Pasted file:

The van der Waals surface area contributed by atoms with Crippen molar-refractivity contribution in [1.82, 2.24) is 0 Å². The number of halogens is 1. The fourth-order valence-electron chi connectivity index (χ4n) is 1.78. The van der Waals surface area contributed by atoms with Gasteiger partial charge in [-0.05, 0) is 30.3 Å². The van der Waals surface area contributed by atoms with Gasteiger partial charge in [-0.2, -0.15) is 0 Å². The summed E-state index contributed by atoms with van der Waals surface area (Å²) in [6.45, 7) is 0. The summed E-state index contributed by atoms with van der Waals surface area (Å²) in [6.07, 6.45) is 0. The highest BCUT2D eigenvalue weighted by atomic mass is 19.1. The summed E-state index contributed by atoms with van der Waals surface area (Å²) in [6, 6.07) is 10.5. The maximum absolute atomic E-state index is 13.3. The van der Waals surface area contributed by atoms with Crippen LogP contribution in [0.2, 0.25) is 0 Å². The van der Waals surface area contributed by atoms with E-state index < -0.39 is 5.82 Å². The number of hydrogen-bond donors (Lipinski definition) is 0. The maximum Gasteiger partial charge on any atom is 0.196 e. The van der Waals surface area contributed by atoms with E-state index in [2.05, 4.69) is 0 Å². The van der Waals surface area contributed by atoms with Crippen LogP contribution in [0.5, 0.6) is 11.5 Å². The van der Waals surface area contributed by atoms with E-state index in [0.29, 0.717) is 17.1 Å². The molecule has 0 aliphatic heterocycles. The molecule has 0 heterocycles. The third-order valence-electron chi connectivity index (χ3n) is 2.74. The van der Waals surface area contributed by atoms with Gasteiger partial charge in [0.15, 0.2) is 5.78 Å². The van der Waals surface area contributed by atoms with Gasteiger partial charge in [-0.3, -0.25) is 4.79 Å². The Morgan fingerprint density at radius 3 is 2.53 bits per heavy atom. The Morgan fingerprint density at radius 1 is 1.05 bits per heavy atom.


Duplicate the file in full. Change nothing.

The van der Waals surface area contributed by atoms with Crippen molar-refractivity contribution in [1.82, 2.24) is 0 Å². The number of halogens is 1. The fourth-order valence-electron chi connectivity index (χ4n) is 1.78. The van der Waals surface area contributed by atoms with Gasteiger partial charge in [-0.05, 0) is 30.3 Å². The van der Waals surface area contributed by atoms with Gasteiger partial charge in [-0.2, -0.15) is 0 Å². The summed E-state index contributed by atoms with van der Waals surface area (Å²) in [6.45, 7) is 0. The summed E-state index contributed by atoms with van der Waals surface area (Å²) in [6.07, 6.45) is 0. The highest BCUT2D eigenvalue weighted by atomic mass is 19.1. The summed E-state index contributed by atoms with van der Waals surface area (Å²) in [6, 6.07) is 10.5. The maximum absolute atomic E-state index is 13.3. The van der Waals surface area contributed by atoms with Crippen LogP contribution in [0.2, 0.25) is 0 Å². The van der Waals surface area contributed by atoms with E-state index < -0.39 is 5.82 Å². The number of hydrogen-bond donors (Lipinski definition) is 0. The maximum Gasteiger partial charge on any atom is 0.196 e. The van der Waals surface area contributed by atoms with E-state index in [2.05, 4.69) is 0 Å². The van der Waals surface area contributed by atoms with Crippen LogP contribution in [0.5, 0.6) is 11.5 Å². The van der Waals surface area contributed by atoms with E-state index in [0.29, 0.717) is 17.1 Å². The molecule has 0 aliphatic heterocycles. The molecule has 0 heterocycles. The third-order valence-electron chi connectivity index (χ3n) is 2.74. The van der Waals surface area contributed by atoms with Gasteiger partial charge in [0.15, 0.2) is 5.78 Å². The van der Waals surface area contributed by atoms with Gasteiger partial charge in [-0.3, -0.25) is 4.79 Å². The Morgan fingerprint density at radius 3 is 2.53 bits per heavy atom. The Morgan fingerprint density at radius 1 is 1.05 bits per heavy atom.